Water Wars: Drought, Flood, Folly, and the Politics of Thirst, by Diane Raines Ward. Riverhead Books. 368 pages. $24.95.
In Los Angeles, where I live, we have always respected water -- aware that without water diverted from the Rocky Mountains, our desert home would look like, well, a desert. In other places, for other reasons, water has earned similar respect. With half the Netherlands located below sea level, the Dutch have developed a high regard for water, which, without constant pumping, could take their land away.
But water is not merely crucial in reclaimed deserts and lowlands. It is the globe's most valuable resource. In Water Wars: Drought, Flood, Folly, and the Politics of Thirst, author Diane Raines Ward makes this point: "If you end the oil supply, the motor stops. But if you stop the water supply, life stops."
Ward's engaging book provides a comprehensive look at international hydropolitics, as well as a history of the dams, dikes and engineering wonders that have divided the world into brown and green. Ward, co-author of Tiger-Wallahs: Encounters with the Men Who Tried to Save the Greatest of the Great Cats, uses clear, jargon-free language to explain the construction of canals and dams and shows how the placement of such structures can heighten international tensions.
Turkey's Southeast Anatolia Project, for example, which involves redirection of the Tigris and Euphrates Rivers, is not popular with its neighbors, Syria and Iraq. It will diminish and pollute the water that flows into these countries. Water issues even affect national identity. According to one Dutch commentator, the Netherlands' "determination to control" its water constitutes a "mass neurosis."
Water Wars chronicles not only ambitious construction projects but also the ambitious personalities behind them. These include William Willcocks, a British engineer who in the 1890s designed the first dam across the Nile. He also characterized "the white man's burden" as the obligation to "leave the soft life of the cities" and "subdue" the earth. Another key figure is David Lilienthal, the American technocrat who presided over the creation of the Tennessee Valley Authority, a vast engineering project begun in the 1930s that enriched this region through river-basin control.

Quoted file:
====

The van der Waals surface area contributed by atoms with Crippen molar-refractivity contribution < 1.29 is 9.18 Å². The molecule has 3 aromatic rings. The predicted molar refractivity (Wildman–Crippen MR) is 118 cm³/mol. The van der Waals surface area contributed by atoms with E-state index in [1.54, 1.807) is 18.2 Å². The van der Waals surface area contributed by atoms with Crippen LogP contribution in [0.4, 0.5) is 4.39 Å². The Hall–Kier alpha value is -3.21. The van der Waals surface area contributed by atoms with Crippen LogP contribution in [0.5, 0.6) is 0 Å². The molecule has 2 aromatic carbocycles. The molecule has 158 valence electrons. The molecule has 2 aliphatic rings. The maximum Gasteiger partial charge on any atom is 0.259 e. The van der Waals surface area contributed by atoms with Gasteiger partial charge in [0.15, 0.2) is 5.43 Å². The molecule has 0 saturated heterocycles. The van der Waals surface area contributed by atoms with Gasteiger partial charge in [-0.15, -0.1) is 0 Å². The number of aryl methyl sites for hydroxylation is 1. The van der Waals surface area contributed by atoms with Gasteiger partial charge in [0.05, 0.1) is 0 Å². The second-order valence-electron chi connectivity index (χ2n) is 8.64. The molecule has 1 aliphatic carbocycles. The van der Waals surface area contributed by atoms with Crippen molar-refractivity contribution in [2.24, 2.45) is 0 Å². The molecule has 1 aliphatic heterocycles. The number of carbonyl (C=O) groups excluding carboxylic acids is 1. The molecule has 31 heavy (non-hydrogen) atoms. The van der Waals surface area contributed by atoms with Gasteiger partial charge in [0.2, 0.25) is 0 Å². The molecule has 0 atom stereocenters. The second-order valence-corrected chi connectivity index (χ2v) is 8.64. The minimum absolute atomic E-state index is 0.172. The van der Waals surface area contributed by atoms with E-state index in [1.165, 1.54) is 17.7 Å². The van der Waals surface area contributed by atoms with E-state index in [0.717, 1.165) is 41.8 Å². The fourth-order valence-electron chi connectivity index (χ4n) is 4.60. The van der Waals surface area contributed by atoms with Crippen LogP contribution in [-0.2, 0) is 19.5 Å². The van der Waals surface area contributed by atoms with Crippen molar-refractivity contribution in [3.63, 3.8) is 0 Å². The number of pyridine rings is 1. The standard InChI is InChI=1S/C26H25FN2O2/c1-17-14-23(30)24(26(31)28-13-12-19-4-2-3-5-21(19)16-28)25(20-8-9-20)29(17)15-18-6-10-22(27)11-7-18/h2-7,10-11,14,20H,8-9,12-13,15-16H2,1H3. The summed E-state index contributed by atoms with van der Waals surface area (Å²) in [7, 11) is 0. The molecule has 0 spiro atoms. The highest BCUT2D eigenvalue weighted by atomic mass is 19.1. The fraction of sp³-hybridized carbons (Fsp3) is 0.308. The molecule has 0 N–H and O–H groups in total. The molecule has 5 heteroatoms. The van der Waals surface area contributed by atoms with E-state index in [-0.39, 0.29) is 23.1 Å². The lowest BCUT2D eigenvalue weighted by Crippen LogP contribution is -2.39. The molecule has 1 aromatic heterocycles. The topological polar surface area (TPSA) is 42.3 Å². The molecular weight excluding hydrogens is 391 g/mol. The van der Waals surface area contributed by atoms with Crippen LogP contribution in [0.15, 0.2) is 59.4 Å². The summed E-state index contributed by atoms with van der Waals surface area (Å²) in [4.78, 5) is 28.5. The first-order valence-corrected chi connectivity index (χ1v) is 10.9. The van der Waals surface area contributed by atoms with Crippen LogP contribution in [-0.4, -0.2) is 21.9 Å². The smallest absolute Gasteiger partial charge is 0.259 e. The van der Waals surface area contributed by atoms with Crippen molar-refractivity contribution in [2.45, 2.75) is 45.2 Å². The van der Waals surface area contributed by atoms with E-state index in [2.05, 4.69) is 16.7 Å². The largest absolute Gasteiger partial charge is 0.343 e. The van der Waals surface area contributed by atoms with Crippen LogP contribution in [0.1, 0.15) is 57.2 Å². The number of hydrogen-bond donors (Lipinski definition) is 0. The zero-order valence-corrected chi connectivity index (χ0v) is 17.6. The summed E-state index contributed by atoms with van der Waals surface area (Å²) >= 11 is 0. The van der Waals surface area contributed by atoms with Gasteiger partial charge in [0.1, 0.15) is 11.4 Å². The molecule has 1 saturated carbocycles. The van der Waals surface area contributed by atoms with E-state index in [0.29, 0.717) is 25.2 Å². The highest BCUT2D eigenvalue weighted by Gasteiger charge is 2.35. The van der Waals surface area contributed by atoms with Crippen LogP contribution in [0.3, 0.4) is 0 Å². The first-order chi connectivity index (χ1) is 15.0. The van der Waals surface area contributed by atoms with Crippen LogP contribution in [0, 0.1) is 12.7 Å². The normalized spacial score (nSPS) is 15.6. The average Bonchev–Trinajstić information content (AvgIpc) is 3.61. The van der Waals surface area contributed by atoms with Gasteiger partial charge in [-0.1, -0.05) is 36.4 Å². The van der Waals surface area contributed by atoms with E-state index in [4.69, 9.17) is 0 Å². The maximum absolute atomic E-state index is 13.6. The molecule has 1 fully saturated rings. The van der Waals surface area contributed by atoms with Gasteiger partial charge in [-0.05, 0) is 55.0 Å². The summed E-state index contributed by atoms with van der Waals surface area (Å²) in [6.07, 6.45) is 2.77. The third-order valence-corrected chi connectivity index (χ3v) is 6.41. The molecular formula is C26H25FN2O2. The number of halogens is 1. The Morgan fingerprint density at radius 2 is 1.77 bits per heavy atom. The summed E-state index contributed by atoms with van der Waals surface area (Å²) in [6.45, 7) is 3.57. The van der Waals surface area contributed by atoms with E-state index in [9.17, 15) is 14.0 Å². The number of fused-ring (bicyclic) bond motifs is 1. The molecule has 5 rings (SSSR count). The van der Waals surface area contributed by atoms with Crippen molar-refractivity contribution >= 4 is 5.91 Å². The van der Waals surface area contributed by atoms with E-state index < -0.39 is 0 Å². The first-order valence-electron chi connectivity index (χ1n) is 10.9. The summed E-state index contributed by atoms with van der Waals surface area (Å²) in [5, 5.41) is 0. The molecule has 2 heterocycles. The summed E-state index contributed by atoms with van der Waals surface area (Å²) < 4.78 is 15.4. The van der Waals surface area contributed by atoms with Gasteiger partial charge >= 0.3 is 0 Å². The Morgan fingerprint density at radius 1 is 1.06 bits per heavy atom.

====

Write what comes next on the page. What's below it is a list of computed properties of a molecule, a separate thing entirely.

Ward also highlights environmentalists such as author Marjory Stoneman Douglas, who stood up to developers, leading a battle in the 1970s and '80s (when she herself was in her 80s) to help save Florida's Everglades.
Ward doesn't tell her tale flatly. She vents her prejudices, characterizing Las Vegas as a "water-sucking desert nightmare," whose worst offender, the Mirage hotel, with its shark tanks, dolphin pool and five-story waterfalls, uses "almost a million gallons of water a day." Such selfishness, she writes, has dried up springs and wetlands, eliminating several species of birds.
This is not a good situation, but it is also not as bad as she suggests in her text. In an endnote, she has buried a fact that struck me as important: The Mirage reuses waste water to create its displays.
In the American West, people say that water "flows uphill, towards money." And after reading Ward's book, it's hard not to agree. However, Ward did manage to find at least one group of non-greedy dam builders that has demonstrated environmental sensitivity over time. They are the four beavers (and their progeny) that her Uncle Marion introduced to construct ponds from a swamp on his property in Washington State.
M.G. Lord is the author of Forever Barbie: The Unauthorized Biography of a Real Doll. She is finishing a memoir of mid-20th century aerospace culture.